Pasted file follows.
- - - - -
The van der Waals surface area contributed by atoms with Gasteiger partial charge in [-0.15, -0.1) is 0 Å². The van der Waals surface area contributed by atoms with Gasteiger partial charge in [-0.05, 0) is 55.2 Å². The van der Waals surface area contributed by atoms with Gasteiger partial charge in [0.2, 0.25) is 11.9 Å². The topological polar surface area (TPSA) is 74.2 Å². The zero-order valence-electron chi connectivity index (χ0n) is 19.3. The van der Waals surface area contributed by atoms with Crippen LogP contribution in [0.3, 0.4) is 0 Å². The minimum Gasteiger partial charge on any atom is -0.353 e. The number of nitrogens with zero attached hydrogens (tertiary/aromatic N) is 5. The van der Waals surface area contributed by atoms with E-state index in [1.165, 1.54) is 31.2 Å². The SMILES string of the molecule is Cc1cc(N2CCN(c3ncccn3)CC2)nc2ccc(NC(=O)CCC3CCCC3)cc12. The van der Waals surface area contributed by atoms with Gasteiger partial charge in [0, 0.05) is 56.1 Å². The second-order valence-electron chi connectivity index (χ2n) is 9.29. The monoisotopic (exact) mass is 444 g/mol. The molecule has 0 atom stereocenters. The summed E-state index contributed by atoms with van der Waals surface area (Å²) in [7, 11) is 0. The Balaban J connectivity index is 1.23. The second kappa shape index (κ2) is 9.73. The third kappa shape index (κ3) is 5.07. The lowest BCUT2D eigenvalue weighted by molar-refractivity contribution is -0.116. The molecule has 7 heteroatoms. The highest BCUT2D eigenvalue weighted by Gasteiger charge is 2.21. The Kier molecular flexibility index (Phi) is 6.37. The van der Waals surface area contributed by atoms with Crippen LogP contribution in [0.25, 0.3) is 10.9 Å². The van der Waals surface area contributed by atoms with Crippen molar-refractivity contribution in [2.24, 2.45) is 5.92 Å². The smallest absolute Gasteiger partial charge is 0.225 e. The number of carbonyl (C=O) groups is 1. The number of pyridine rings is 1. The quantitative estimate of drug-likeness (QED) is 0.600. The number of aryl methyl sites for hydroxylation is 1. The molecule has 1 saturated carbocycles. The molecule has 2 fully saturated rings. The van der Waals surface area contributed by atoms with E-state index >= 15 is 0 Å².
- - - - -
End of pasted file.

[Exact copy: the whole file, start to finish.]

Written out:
The van der Waals surface area contributed by atoms with Gasteiger partial charge in [-0.15, -0.1) is 0 Å². The van der Waals surface area contributed by atoms with Gasteiger partial charge in [-0.05, 0) is 55.2 Å². The van der Waals surface area contributed by atoms with Gasteiger partial charge in [0.2, 0.25) is 11.9 Å². The topological polar surface area (TPSA) is 74.2 Å². The zero-order valence-electron chi connectivity index (χ0n) is 19.3. The van der Waals surface area contributed by atoms with Crippen LogP contribution in [0.3, 0.4) is 0 Å². The minimum Gasteiger partial charge on any atom is -0.353 e. The number of nitrogens with zero attached hydrogens (tertiary/aromatic N) is 5. The van der Waals surface area contributed by atoms with E-state index in [1.165, 1.54) is 31.2 Å². The SMILES string of the molecule is Cc1cc(N2CCN(c3ncccn3)CC2)nc2ccc(NC(=O)CCC3CCCC3)cc12. The van der Waals surface area contributed by atoms with Gasteiger partial charge in [0, 0.05) is 56.1 Å². The second-order valence-electron chi connectivity index (χ2n) is 9.29. The monoisotopic (exact) mass is 444 g/mol. The molecule has 0 atom stereocenters. The summed E-state index contributed by atoms with van der Waals surface area (Å²) in [7, 11) is 0. The Balaban J connectivity index is 1.23. The second kappa shape index (κ2) is 9.73. The third kappa shape index (κ3) is 5.07. The lowest BCUT2D eigenvalue weighted by molar-refractivity contribution is -0.116. The molecule has 7 heteroatoms. The highest BCUT2D eigenvalue weighted by Gasteiger charge is 2.21. The Kier molecular flexibility index (Phi) is 6.37. The van der Waals surface area contributed by atoms with Crippen LogP contribution in [0.25, 0.3) is 10.9 Å². The van der Waals surface area contributed by atoms with Crippen molar-refractivity contribution in [2.24, 2.45) is 5.92 Å². The smallest absolute Gasteiger partial charge is 0.225 e. The number of carbonyl (C=O) groups is 1. The number of pyridine rings is 1. The quantitative estimate of drug-likeness (QED) is 0.600. The number of aryl methyl sites for hydroxylation is 1. The molecule has 1 saturated carbocycles. The molecule has 2 fully saturated rings. The van der Waals surface area contributed by atoms with E-state index >= 15 is 0 Å².